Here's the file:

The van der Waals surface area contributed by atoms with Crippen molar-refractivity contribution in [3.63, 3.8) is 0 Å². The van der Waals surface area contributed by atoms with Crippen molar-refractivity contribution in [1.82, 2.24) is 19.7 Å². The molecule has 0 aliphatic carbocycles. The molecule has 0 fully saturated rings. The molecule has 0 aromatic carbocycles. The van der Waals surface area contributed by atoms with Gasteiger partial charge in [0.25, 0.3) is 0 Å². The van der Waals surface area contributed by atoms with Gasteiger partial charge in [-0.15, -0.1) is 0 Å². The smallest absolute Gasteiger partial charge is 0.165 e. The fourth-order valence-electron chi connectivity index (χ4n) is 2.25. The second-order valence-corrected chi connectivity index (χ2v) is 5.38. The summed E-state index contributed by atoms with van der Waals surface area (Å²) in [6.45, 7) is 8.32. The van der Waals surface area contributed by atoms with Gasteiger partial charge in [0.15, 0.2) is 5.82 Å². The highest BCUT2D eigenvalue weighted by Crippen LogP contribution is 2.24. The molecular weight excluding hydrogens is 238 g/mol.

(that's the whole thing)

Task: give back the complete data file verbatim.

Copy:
The van der Waals surface area contributed by atoms with Crippen molar-refractivity contribution in [3.63, 3.8) is 0 Å². The van der Waals surface area contributed by atoms with Crippen molar-refractivity contribution in [1.82, 2.24) is 19.7 Å². The molecule has 0 aliphatic carbocycles. The molecule has 0 fully saturated rings. The molecule has 0 aromatic carbocycles. The van der Waals surface area contributed by atoms with Gasteiger partial charge in [0.25, 0.3) is 0 Å². The van der Waals surface area contributed by atoms with Gasteiger partial charge in [-0.15, -0.1) is 0 Å². The smallest absolute Gasteiger partial charge is 0.165 e. The fourth-order valence-electron chi connectivity index (χ4n) is 2.25. The second-order valence-corrected chi connectivity index (χ2v) is 5.38. The summed E-state index contributed by atoms with van der Waals surface area (Å²) in [6.45, 7) is 8.32. The van der Waals surface area contributed by atoms with Gasteiger partial charge in [0.15, 0.2) is 5.82 Å². The highest BCUT2D eigenvalue weighted by Crippen LogP contribution is 2.24. The molecular weight excluding hydrogens is 238 g/mol.